Project: Certificate Expiry Notification Tool

Application screenshot
Certificate Expiry Notification Tool main screen

I’ve always hated having to set calendar reminders whenever an SSL certificate or Azure AD App Registration certificate expired. What if you forget to set the reminder? What if you’re off sick and miss it? In most cases missing it means disruption of service for a while, but in some cases – for example some of the Apple certificates/tokens used when managing Apple devices in Intune – missing the renewal means you need to re-enroll all your devices. If you’ve restricted profile removal then you’ll have to factory reset them all too.

I had an idea a while ago for a system to track these, and send reminders, and recently I’ve been working on a system to do just this. There’s many different ways I could have gone about this – PowerShell script, or maybe something in PowerApps/Flow, but I wanted a nice web interface, and my weapon of choice for web development is PHP. 

This project will show you a list of certificates and secrets, along with their expiry date and a status indicator (Expired/Warning/Okay). It will automatically pull any Azure AD App Registrations secrets and certificates, and the Intune Apple VPP tokens, Push Notification and Enrollment Program tokens from the Microsoft Graph API. Email alerts can be configured, which will also use the Graph API to send the mail.

Getting Started

First of all you will need a web server to install the project. I’ve tested it with Apache on Linux, and IIS on Windows Server 2019. You will need PHP 7 and the curl extensions installed on the server, and you’ll need either MySQL server or MariaDB. You’ll also need an Azure AD account with a mailbox which can be used to send out the e-mail alerts. This account does not need any privileges, just its own mailbox.

Next you’ll need to make a directory for the code, and then clone it:

git clone

Or alternatively download it from the GitHub repository.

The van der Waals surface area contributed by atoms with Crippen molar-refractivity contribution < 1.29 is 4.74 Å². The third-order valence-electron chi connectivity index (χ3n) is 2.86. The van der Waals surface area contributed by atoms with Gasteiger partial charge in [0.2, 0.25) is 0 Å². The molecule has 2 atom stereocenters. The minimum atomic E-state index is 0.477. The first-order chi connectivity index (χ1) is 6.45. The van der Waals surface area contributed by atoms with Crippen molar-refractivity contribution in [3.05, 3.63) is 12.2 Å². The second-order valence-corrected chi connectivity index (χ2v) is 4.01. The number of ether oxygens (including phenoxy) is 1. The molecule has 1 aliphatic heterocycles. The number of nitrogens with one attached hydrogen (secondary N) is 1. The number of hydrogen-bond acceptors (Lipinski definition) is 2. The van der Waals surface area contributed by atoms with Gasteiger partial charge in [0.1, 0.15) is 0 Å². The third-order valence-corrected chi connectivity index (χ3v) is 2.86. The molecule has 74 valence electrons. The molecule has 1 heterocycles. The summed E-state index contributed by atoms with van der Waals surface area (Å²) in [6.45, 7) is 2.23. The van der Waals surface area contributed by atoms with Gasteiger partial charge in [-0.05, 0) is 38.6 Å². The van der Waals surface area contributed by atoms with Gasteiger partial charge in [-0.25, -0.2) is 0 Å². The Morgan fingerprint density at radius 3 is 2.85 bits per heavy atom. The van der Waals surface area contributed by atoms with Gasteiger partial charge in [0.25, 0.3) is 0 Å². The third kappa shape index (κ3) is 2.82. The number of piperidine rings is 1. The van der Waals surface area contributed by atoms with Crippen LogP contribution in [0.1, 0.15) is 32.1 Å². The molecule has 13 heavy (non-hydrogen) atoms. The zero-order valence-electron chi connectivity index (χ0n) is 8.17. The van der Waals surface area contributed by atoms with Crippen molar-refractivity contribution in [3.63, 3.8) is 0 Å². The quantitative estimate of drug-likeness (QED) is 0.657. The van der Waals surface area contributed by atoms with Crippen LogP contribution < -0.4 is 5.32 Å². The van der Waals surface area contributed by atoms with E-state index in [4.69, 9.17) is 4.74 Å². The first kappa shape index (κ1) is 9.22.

This will give you a directory structure containing two folders: inc and www. You will need to configure the root of the website to be the www folder, so in Apache you’d set DocumentRoot /path/to/CertExpiry/www, in IIS this is within the Basic Settings for the site. The inc directory should not be accessible from the website.

Create a new database on your MySQL/MariaDB server, and then run the contents of the database.sql file to create the tables and set up the initial data. Set up a user account for this database, it will need SELECT, INSERT, UPDATE and DELETE privileges on this new database.

Now we need to set up the configuration file. Make a copy of inc/ called inc/ and edit it in a text editor. Fill out the database fields, and the _URL field. This should be the URL to your website, with no trailing slash – this is used when communicating with Azure AD logon servers.

define('_MYSQL_HOST', 'Hostname of the MySQL server here');
define('_MYSQL_USER', 'Username you created for the database');
define('_MYSQL_DB', 'Name of the new database');
define('_MYSQL_PASS', 'Password for the database user');

define('_URL', '');

Next we need to create the Azure AD App Registration. Go to the Azure AD > App Registrations page and create a new registration. Enter the name of the app (this is displayed on the logon page, can be anything you like), and select Single tenant as the supported account type. (In a future version I hope to add multi-tenant support). Fill in the redirect URI with the domain you are using for this site, followed by ‘oauth.php’, e.g. and click Register. This domain must match the value entered earlier in the _URL field.

We can now fill out a bit more of our file, using the Application ID and Directory ID displayed on the App Registration page.

define('_OAUTH_TENANTID', 'The Directory ID from the App Reg screen');
define('_OAUTH_CLIENTID', 'The Application ID from the App Reg screen');

We also need to set up how the application will authenticate itself to Graph. There are two options here:

  • Client Secret: A complex text password. Easiest to set up but least secure
  • Client Certificate: A public/private key pair, harder to set up but most secure.

If you want to use a client secret, go to the Certificates & Secrets page in the App Registration, and add a new client secret. Copy the value (not the ID) of this, and go back to

define('_OAUTH_METHOD', 'secret');
define('_OAUTH_SECRET', 'client secret value');

If you want to use a client certificate, you will need to go through the process to obtain a certificate (generate CSR, submit to a certificate authority etc). Basically you will need the private key and the certificate itself in Base64 form, saved onto the server file system – I tend to put these one level up from the directory git created for us. Then in

define('_OAUTH_METHOD', 'certificate');
define('_OAUTH_AUTH_CERTFILE', '/path/to/certificate.crt');
define('_OAUTH_AUTH_KEYFILE', '/path/to/privatekey.pem');

Now in Azure AD > App Registration , go to Certificates & Secrets, then Certificates, then upload the certificate.

Next we need to grant permissions for the application to access various bits of the Graph API. From the Azure AD > App Registration, click on API permissions, then Add a permission. Click Microsoft Graph, then Application permissions and add the following: